Nikolay MEDTNER (1880-1951)
Complete Piano Sonatas 2
Sonata-triad, Op.11 (1904-08) [28:31]
Sonata-skazka in C minor, Op.25, no.1 (1910-11) [13:39]
Sonata-idyll in G major, Op.56 (1935-37) [13:13]
Paul Stewart (piano)
rec. March 2015 (opp. 11 & 25), October, 2015 (op. 56), Salle Claude Champagne, Montréal, Québec, Canada
GRAND PIANO GP618 [55:23]
Looking back at two previous reviews I’ve written about the piano music of Medtner, I single out for repetition something his lifelong friend Rachmaninov said of his music, namely that Medtner ‘from the very beginning published works that it would be hard for him to equal in later life’. That seems particularly apt here, where the first item on the disc, the substantial Sonata-triad, Op.11, was penned when he was in his twenties and which is so profound in its sentiment, while the last, his Sonata-idyll in G major, Op.56, when he was in his mid-50s. Medtner seemed to emerge as a composer fully formed, and if he found it difficult to improve upon his early works, for me all his compositions are of equal value; such is my admiration for them. Pianist Paul Stewart considers his 14 piano sonatas, which were written throughout his composing life (from his opus 5 to his opus 56), as ‘the most significant achievement in this genre by any major composer since Beethoven’; praise indeed, and he is not alone in this opinion.
When around 1948 my father pointed out a road near Golders Green tube station in London and told me that “a famous composer lives down there” I had no idea of his music and I’m not sure, at that point, how my father would have known too much about him, since I’m sure very little of it had been widely available at that time, particularly on records. Medtner unfortunately and undeservedly never achieved the degree of success that he had hoped for, when he left Russia, eventually ending up in London. Unwilling to relinquish his attachment to romantically inspired music for the newly emerging avant-garde approach, he suffered much more than his friend Rachmaninov did, who had stuck to his style of writing just as resolutely. It was only the improbable intervention of the noted philosopher, musicologist, political thinker and philanthropist Maharaja Sri Sir Jayachamarajendra Wadiyar Bahadur, the 25th and last Maharaja of Mysore, who championed Medtner’s music, ensuring that a great deal was published and recorded that otherwise might not have seen the light of day. However, this assistance came towards the end of Medtner’s life (the Maharaja founded The Medtner Society in 1949), including paying for the recording of all three of Medtner’s piano concertos, the last of which Medtner dedicated to the Maharaja.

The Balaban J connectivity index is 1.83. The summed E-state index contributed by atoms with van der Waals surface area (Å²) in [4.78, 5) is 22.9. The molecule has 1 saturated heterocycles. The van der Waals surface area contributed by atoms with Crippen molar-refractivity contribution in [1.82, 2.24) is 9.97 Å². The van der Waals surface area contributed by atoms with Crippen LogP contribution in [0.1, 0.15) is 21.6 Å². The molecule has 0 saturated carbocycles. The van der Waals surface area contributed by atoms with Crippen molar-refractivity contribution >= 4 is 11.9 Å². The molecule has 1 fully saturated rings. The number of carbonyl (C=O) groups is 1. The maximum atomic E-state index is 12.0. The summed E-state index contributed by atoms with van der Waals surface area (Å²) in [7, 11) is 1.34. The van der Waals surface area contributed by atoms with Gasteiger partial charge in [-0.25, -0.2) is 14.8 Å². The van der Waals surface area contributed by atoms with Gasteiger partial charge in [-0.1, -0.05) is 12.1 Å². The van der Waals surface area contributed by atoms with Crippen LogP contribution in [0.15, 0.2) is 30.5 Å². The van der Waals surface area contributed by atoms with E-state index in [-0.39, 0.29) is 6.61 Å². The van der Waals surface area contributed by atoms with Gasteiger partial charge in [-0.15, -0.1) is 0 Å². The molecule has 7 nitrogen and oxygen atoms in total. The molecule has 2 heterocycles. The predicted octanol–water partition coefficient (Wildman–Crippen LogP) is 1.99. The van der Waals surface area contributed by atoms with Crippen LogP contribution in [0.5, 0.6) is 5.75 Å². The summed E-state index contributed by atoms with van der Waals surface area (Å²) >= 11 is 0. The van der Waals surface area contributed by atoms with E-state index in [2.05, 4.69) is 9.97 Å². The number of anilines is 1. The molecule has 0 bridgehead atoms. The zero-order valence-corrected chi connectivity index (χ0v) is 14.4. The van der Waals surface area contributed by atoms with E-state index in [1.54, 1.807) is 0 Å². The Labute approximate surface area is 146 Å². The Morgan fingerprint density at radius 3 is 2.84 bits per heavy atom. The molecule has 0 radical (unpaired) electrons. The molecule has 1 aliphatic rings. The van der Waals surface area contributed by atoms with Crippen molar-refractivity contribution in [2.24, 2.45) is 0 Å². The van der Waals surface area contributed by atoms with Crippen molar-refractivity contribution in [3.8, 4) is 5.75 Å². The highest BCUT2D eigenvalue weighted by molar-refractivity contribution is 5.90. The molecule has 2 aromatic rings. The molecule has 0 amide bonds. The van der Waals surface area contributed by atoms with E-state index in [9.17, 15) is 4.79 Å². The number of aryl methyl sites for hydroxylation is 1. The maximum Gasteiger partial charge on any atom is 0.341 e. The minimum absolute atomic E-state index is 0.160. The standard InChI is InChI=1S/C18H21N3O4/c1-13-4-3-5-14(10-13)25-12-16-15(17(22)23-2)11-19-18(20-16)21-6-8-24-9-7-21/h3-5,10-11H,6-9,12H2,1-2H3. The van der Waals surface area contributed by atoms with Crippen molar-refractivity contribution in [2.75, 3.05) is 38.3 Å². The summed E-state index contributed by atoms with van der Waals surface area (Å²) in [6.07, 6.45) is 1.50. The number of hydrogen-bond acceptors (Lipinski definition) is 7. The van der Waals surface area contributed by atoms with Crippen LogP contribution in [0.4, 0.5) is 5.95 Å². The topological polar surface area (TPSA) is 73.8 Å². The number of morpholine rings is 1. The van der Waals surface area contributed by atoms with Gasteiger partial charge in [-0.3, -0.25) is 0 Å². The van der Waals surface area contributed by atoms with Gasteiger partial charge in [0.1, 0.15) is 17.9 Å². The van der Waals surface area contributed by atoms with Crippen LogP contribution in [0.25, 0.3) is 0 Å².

The Sonata-triad, Op.11 is, as the title suggests, a series of three sonatas published under a single opus number, all of which written in 1906. Paul Stewart in his accompanying notes quotes Goethe’s poem Aussöhnung (Reconciliation), which the poet wrote to express his crestfallen feelings of loss, due to a hopeless infatuation with a young Polish pianist, which mirrored Medtner’s feelings, also caused by lost love. Medtner had since adolescence been in love with violinist Anna Bratenskaya, yet somehow, despite his love for her being reciprocated, she ended up married to Medtner’s own brother Emil. Feeling bereft and devastated, he sought solace in expressing his state of mind in music. He had almost completed the three sonatas, when Anna’s brother Andrey committed suicide, leading to Medtner dedicating the three works to his memory. In fact only the central sonata, Sonata-Elegy, directly relates to this tragic event. Paul Stewart sums up what the trio of sonatas expresses, namely ‘Passion, suffering, resignation to reality, redemption through music and love...Medtner’s Sonata-triad translates into sound what Goethe’s poem expresses in words.’ The impetus of these events in Medtner’s life has given us a work of staggering emotion and depth; small wonder he could not surpass the writing in future compositions, though for my money he equalled it in every other one. When you get to grips with his music it is unmistakable.
The first of two sonatas Medtner wrote two years after his op.11, his Sonata-skazka in C minor, is one that falls into the collection of skazka, of which he composed many. As Paul Stewart writes, it is usually translated as a fairy tale, while legend might be more accurate. In any event the music takes on a dreamy, often whimsical air, which always allows for music of deceptive simplicity to deliver the most beautiful melodies which, for me, is Medtner’s particular strength and signature style.
His final piano sonata, written in 1935 in Paris and completed in London, where it received its first performance in 1939, is certainly a magnificent way to end this form of writing. It is a mystery to me as to why he did not write any more, since he obviously found the sonata a perfect medium for expressing his ideas, not to mention his emotions. Equally, as I said earlier, the maturity he showed in all his solo piano music, makes it impossible to guess, which was written when in his compositional life and this could have been composed at any time in his career, just as the early ones could have been written much later. It shows his characteristic and unique flair for penning the most gorgeous melodies, which he weaves into a musical fabric that gives guaranteed satisfaction every time.
Paul Stewart’s love and admiration for Medtner’s music come through strongly in these performances, which require a great range of treatment from the gentlest of touches, sometimes merely brushing the keys, whilst at others displaying a towering emotional intensity. His ability to bring out the poetry in Medtner is impressive and the recording is crisp, which combination makes for a hugely satisfying experience.